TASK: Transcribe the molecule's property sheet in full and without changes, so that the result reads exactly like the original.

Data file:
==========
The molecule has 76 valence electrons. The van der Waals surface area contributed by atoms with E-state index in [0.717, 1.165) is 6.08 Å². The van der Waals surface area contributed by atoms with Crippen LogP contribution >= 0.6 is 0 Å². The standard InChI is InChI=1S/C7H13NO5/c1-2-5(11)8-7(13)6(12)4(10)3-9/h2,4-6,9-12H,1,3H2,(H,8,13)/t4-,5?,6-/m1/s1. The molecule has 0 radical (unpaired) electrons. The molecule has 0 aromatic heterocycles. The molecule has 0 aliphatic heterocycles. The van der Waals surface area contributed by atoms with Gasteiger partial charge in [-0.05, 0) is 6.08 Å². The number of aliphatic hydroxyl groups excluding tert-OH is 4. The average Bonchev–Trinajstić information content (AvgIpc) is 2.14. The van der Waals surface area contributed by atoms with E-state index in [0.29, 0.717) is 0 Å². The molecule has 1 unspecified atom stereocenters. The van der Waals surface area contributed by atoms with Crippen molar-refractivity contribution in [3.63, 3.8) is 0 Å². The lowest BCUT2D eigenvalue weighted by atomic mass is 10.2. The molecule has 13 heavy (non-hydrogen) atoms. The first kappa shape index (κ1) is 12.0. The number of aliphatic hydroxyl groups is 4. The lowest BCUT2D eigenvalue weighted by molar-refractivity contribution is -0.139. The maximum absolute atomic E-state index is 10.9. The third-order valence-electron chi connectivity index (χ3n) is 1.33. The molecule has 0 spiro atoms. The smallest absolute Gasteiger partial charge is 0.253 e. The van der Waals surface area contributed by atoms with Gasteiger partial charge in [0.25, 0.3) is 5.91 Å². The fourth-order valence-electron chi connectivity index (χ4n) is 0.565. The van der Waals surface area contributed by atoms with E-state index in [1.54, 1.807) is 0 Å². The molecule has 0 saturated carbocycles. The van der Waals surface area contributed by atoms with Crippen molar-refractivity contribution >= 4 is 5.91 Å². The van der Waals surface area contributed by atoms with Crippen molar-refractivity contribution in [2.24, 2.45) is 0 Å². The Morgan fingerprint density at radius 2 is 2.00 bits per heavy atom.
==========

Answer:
The molecule has 76 valence electrons. The van der Waals surface area contributed by atoms with E-state index in [0.717, 1.165) is 6.08 Å². The van der Waals surface area contributed by atoms with Crippen LogP contribution >= 0.6 is 0 Å². The standard InChI is InChI=1S/C7H13NO5/c1-2-5(11)8-7(13)6(12)4(10)3-9/h2,4-6,9-12H,1,3H2,(H,8,13)/t4-,5?,6-/m1/s1. The molecule has 0 radical (unpaired) electrons. The molecule has 0 aromatic heterocycles. The molecule has 0 aliphatic heterocycles. The van der Waals surface area contributed by atoms with Gasteiger partial charge in [-0.05, 0) is 6.08 Å². The number of aliphatic hydroxyl groups excluding tert-OH is 4. The average Bonchev–Trinajstić information content (AvgIpc) is 2.14. The van der Waals surface area contributed by atoms with E-state index in [0.29, 0.717) is 0 Å². The molecule has 1 unspecified atom stereocenters. The van der Waals surface area contributed by atoms with Crippen molar-refractivity contribution in [3.63, 3.8) is 0 Å². The lowest BCUT2D eigenvalue weighted by atomic mass is 10.2. The molecule has 13 heavy (non-hydrogen) atoms. The first kappa shape index (κ1) is 12.0. The number of aliphatic hydroxyl groups is 4. The lowest BCUT2D eigenvalue weighted by molar-refractivity contribution is -0.139. The maximum absolute atomic E-state index is 10.9. The third-order valence-electron chi connectivity index (χ3n) is 1.33. The molecule has 0 spiro atoms. The smallest absolute Gasteiger partial charge is 0.253 e. The van der Waals surface area contributed by atoms with Gasteiger partial charge in [0.25, 0.3) is 5.91 Å². The fourth-order valence-electron chi connectivity index (χ4n) is 0.565. The van der Waals surface area contributed by atoms with E-state index in [1.54, 1.807) is 0 Å². The molecule has 0 saturated carbocycles. The van der Waals surface area contributed by atoms with Crippen molar-refractivity contribution >= 4 is 5.91 Å². The van der Waals surface area contributed by atoms with Crippen molar-refractivity contribution in [2.24, 2.45) is 0 Å². The Morgan fingerprint density at radius 2 is 2.00 bits per heavy atom.